One of the ten evangelical pastors reportedly released from detention by police authorities on September 12 is still being held without means of communication, Protestant church leaders in Iran discovered this morning.
According to Compass News, Assemblies of God Pastor Hamid Pourmand, 47, has not returned to his home in Bandar-i Bushehr, and is presumed to still be under police arrest in the Karaj-Tehran area, where he was initially detained with other church leaders earlier last week.
On the morning of September 9, eighty leaders of Iran’s Assemblies of God Church had convened for their annual general conference in Karaj, 20 miles west of the capital Tehran, when police swarmed into the church-owned center. Sources say all attendants were blindfolded and taken away to be fingerprinted and interrogated. Although most were released by evening, the ten pastors among them were held for questioning for four days. Until their release, the location of the ten men was unknown and there had been no contact with their families.
When the pastors were released separately late on the night of September 12, they were strictly warned not to contact one another or other members of the church. So it was not until this morning that the Assemblies of God leadership discovered that in fact Pourmand was still missing.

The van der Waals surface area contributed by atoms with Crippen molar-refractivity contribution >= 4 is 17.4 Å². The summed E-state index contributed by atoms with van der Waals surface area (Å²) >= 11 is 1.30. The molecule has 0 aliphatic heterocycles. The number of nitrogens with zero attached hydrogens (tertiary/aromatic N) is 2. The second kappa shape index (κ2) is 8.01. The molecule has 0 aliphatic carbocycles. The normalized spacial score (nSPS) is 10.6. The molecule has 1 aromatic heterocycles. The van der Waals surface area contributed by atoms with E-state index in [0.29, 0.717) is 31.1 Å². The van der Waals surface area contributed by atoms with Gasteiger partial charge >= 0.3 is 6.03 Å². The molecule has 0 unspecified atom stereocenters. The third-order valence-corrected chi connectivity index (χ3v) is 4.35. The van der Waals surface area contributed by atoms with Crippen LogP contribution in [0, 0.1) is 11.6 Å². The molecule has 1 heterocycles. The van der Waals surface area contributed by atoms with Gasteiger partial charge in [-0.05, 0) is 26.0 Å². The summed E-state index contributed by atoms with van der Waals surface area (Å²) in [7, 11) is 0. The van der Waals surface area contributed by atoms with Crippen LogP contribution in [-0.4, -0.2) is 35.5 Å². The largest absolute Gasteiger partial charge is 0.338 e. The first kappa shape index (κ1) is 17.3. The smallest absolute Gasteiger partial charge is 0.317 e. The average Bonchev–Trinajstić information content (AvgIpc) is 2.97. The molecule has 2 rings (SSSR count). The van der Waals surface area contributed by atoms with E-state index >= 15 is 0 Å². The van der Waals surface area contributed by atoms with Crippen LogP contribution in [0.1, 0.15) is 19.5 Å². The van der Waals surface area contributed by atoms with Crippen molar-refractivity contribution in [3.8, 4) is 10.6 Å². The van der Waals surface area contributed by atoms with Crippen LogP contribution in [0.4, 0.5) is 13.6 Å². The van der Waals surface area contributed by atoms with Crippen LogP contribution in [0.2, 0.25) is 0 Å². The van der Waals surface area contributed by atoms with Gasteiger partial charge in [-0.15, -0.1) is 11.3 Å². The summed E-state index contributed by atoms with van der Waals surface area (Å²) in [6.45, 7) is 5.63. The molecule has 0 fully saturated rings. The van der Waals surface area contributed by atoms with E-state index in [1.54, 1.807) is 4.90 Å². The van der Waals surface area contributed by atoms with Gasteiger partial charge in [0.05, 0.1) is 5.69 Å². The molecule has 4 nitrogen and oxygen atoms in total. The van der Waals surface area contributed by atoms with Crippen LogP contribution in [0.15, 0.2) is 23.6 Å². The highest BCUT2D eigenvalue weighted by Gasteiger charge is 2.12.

Pourmand, a former Muslim who converted to Christianity nearly 25 years ago, pastors a congregation in Bandar-i Bushehr, along the Persian Gulf in southern Iran. He and his wife, who is of Assyrian Christian background, have two children.
Compass reports that since the government-ordered execution of convert pastor Hussein Soodmand in Mashhad in December 1990, the Islamic Republic of Iran has enacted a harsh crackdown against the country’s evangelical churches and various house-church movements accused of evangelizing Muslims.
In July 1994, another long-term convert to Christianity, Assemblies of God pastor Mehdi Dibaj was murdered six months after completing a nine-year prison sentence for refusing to recant his Christian faith and return to Islam.
In another incident two years later, the body of Pastor Mohammed Bagher Yusefi was found hanging in the forest near his home in Sari, in northern Iran’s Mazandaran province. Survived by his wife and two children, 34-year-old Yusefi had converted to Christianity 10 years earlier.
Over the past decade, local Protestant congregations have been harshly suppressed by the Iranian authorities for allowing Muslims to visit their services or for being suspected of baptizing former Muslims converting to Christianity.